Experience Khmer Rouge

The following is an excerpt from an autobiographical book called Survival in the Killing Fields written by Haing Ngor. Haing Ngor was expelled from Phnom Penh, along with the bulk of its two million inhabitants, as part of the Khmer Rouge's "Year Zero" social experiment and imprisoned in a concentration camp along with his wife, My-Huoy, who subsequently died during childbirth in the camp.external image haing-normal.jpg
“But in fact the first entire incident I remember was not so peaceful. I was about three years old. The year was probably 1950. My mother sent my older brother and me into the rice fields to get water from a pond. It was the dry season. Soldiers from the village garrison fished at the pond with their shirts and shoes off. We filled the pail. My older brother took one end of a pole on his shoulder and I took the other on mine and we put the pail between us. We were returning to the house, two little barefoot boys carrying a single pail, when we heard a sharp bang! behind us, near the pond. Then we heard another bang! and the soldiers shouting. My mother appeared at the door. I had never seen that expression on her face before. ‘Come here, children! Put the pail down! Drop it right now! Hurry! she said. We set the pail down and trotted obediently toward her. She ran out of the house anyway, grabbed us by the wrists and dragged us in. There was more shooting behind us, and our neighbours were yelling.”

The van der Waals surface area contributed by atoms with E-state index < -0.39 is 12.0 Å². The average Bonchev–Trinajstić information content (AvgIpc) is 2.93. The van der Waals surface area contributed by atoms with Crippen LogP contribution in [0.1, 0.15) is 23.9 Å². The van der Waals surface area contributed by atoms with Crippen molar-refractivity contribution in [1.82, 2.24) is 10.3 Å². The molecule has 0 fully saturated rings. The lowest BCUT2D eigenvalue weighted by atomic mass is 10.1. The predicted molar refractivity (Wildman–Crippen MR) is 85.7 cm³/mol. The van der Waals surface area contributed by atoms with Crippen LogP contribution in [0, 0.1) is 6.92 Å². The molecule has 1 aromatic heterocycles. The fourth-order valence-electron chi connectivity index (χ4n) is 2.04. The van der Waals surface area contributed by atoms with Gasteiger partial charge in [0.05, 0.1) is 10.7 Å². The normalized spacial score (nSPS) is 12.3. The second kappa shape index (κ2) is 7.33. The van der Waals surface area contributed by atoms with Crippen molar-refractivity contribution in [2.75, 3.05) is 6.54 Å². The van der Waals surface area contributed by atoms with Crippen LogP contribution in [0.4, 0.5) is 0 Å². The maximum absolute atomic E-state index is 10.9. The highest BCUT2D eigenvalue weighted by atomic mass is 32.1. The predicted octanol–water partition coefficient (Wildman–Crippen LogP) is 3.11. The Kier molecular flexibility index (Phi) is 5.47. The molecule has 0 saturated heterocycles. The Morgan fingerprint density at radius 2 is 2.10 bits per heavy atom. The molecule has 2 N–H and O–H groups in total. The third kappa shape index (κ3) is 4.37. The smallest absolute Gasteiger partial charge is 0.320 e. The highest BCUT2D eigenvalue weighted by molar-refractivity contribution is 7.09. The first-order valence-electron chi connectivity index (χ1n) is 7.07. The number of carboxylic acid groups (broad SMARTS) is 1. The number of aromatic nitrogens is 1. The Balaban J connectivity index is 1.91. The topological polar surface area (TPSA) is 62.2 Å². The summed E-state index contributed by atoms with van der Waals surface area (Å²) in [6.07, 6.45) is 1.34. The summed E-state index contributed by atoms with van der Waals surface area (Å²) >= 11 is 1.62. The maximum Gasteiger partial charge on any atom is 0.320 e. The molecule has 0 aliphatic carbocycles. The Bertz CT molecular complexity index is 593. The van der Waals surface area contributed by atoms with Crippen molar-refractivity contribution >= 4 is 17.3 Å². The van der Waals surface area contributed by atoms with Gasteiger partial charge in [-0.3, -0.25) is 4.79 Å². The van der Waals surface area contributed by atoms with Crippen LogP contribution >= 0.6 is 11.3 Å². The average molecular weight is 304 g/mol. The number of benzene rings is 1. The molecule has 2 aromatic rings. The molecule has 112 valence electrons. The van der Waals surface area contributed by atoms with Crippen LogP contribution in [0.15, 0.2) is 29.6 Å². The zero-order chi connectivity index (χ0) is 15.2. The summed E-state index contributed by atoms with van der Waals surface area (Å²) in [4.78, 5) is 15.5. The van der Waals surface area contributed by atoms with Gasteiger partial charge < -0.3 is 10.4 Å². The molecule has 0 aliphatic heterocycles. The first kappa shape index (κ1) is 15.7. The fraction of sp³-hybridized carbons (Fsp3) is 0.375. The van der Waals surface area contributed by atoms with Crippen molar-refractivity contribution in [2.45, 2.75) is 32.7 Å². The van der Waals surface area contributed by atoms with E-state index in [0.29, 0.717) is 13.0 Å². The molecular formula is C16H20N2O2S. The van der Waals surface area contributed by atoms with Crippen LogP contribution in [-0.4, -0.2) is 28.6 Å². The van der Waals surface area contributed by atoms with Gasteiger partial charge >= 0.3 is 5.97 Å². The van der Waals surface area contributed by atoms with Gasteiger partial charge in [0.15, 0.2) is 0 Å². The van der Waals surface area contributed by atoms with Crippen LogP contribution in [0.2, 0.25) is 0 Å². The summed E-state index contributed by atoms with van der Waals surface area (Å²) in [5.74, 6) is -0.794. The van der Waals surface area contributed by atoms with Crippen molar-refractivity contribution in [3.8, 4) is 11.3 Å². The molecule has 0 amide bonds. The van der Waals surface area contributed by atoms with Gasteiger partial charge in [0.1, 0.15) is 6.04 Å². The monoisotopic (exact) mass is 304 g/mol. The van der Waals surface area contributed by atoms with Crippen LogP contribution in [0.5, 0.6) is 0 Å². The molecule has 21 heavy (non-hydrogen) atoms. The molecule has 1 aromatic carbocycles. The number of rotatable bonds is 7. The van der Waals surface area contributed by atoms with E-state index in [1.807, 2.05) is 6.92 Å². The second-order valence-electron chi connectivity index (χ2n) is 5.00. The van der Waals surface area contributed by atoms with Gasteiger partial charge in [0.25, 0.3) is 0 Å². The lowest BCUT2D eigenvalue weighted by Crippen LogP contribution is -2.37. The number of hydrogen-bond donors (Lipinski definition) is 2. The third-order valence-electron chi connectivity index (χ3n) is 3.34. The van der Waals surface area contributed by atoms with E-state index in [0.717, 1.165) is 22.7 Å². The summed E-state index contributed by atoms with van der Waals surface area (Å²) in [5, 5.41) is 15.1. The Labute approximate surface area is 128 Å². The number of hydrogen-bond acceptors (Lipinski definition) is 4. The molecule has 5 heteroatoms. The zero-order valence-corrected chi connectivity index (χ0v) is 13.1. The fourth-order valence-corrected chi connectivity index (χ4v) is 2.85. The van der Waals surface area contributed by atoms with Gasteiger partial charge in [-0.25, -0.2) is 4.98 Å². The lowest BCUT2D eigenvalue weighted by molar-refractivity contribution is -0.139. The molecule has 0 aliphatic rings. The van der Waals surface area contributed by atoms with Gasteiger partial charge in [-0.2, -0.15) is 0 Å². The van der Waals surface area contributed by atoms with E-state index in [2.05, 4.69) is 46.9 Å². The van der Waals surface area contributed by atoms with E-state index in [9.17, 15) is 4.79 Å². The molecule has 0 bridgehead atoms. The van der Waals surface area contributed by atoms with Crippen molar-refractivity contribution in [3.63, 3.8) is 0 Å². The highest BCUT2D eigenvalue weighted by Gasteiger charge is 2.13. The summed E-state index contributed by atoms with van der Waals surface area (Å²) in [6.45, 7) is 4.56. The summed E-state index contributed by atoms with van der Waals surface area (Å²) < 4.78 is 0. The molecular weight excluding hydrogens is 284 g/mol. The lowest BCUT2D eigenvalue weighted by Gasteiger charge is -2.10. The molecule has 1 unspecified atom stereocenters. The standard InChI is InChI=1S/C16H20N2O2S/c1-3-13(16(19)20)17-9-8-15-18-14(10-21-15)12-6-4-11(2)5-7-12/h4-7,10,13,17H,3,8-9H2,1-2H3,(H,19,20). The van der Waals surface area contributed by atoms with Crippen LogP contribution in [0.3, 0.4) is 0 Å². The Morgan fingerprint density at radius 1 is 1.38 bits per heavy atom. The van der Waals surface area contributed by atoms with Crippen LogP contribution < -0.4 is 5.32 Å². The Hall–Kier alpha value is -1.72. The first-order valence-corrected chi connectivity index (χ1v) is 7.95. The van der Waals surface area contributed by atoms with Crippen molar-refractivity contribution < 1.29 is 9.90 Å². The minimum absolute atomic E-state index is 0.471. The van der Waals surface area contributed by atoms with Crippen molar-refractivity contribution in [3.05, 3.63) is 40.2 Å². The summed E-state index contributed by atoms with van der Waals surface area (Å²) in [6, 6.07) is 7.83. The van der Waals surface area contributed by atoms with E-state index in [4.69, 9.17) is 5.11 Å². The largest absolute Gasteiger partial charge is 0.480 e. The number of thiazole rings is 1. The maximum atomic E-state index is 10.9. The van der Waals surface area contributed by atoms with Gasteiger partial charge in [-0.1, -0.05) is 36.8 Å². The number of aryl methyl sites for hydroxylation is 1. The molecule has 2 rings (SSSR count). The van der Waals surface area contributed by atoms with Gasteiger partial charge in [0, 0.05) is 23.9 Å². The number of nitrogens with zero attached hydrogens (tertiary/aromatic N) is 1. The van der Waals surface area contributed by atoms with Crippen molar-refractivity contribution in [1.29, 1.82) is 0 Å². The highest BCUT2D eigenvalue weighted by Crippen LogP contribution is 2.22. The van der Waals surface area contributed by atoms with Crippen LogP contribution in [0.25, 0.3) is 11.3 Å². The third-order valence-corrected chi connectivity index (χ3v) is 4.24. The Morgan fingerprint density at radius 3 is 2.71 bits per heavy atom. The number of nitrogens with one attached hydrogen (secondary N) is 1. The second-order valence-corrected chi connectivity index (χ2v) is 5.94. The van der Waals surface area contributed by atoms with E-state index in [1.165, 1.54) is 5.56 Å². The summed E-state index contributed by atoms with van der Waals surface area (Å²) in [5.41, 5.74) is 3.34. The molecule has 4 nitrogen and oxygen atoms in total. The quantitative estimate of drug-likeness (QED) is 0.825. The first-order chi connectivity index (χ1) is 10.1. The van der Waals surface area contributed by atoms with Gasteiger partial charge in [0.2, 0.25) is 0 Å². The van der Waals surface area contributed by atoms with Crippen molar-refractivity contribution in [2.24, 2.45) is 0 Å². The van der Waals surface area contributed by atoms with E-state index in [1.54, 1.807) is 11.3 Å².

The scene describes the very tense social and economical culture that they experienced.